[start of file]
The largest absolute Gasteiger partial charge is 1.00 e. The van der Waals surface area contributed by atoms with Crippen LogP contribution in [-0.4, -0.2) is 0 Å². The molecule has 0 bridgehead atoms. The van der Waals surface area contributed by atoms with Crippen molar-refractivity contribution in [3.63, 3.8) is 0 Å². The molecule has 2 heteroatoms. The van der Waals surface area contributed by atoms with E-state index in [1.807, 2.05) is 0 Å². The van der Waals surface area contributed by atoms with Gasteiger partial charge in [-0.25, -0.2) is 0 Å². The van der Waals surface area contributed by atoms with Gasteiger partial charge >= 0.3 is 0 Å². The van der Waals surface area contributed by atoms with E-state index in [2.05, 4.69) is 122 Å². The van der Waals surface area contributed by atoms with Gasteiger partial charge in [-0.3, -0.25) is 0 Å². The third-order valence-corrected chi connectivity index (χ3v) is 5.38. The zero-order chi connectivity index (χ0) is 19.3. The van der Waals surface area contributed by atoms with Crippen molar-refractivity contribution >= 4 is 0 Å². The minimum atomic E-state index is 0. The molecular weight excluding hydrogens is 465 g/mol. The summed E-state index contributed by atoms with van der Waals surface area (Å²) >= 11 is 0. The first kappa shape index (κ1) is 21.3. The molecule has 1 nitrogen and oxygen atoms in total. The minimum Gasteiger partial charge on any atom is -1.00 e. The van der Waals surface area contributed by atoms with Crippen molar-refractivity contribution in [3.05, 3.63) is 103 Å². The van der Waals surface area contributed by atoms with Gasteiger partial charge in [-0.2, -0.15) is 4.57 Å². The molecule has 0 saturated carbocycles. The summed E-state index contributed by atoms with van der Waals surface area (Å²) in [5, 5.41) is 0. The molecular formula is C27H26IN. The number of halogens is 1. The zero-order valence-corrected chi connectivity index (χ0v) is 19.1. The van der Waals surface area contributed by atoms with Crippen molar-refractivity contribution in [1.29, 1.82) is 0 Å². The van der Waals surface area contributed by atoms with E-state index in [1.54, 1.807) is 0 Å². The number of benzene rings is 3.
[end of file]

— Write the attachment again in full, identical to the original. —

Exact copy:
The largest absolute Gasteiger partial charge is 1.00 e. The van der Waals surface area contributed by atoms with Crippen LogP contribution in [-0.4, -0.2) is 0 Å². The molecule has 0 bridgehead atoms. The van der Waals surface area contributed by atoms with Crippen molar-refractivity contribution in [3.63, 3.8) is 0 Å². The molecule has 2 heteroatoms. The van der Waals surface area contributed by atoms with E-state index in [1.807, 2.05) is 0 Å². The van der Waals surface area contributed by atoms with Gasteiger partial charge in [-0.25, -0.2) is 0 Å². The van der Waals surface area contributed by atoms with Gasteiger partial charge >= 0.3 is 0 Å². The van der Waals surface area contributed by atoms with E-state index in [2.05, 4.69) is 122 Å². The van der Waals surface area contributed by atoms with Gasteiger partial charge in [-0.3, -0.25) is 0 Å². The third-order valence-corrected chi connectivity index (χ3v) is 5.38. The zero-order chi connectivity index (χ0) is 19.3. The van der Waals surface area contributed by atoms with Crippen molar-refractivity contribution >= 4 is 0 Å². The minimum atomic E-state index is 0. The molecular weight excluding hydrogens is 465 g/mol. The summed E-state index contributed by atoms with van der Waals surface area (Å²) >= 11 is 0. The first kappa shape index (κ1) is 21.3. The molecule has 1 nitrogen and oxygen atoms in total. The minimum Gasteiger partial charge on any atom is -1.00 e. The van der Waals surface area contributed by atoms with Crippen molar-refractivity contribution in [3.05, 3.63) is 103 Å². The van der Waals surface area contributed by atoms with Gasteiger partial charge in [-0.2, -0.15) is 4.57 Å². The molecule has 0 saturated carbocycles. The summed E-state index contributed by atoms with van der Waals surface area (Å²) in [5, 5.41) is 0. The molecular formula is C27H26IN. The number of halogens is 1. The zero-order valence-corrected chi connectivity index (χ0v) is 19.1. The van der Waals surface area contributed by atoms with Crippen molar-refractivity contribution in [1.29, 1.82) is 0 Å². The van der Waals surface area contributed by atoms with E-state index in [1.54, 1.807) is 0 Å². The number of benzene rings is 3.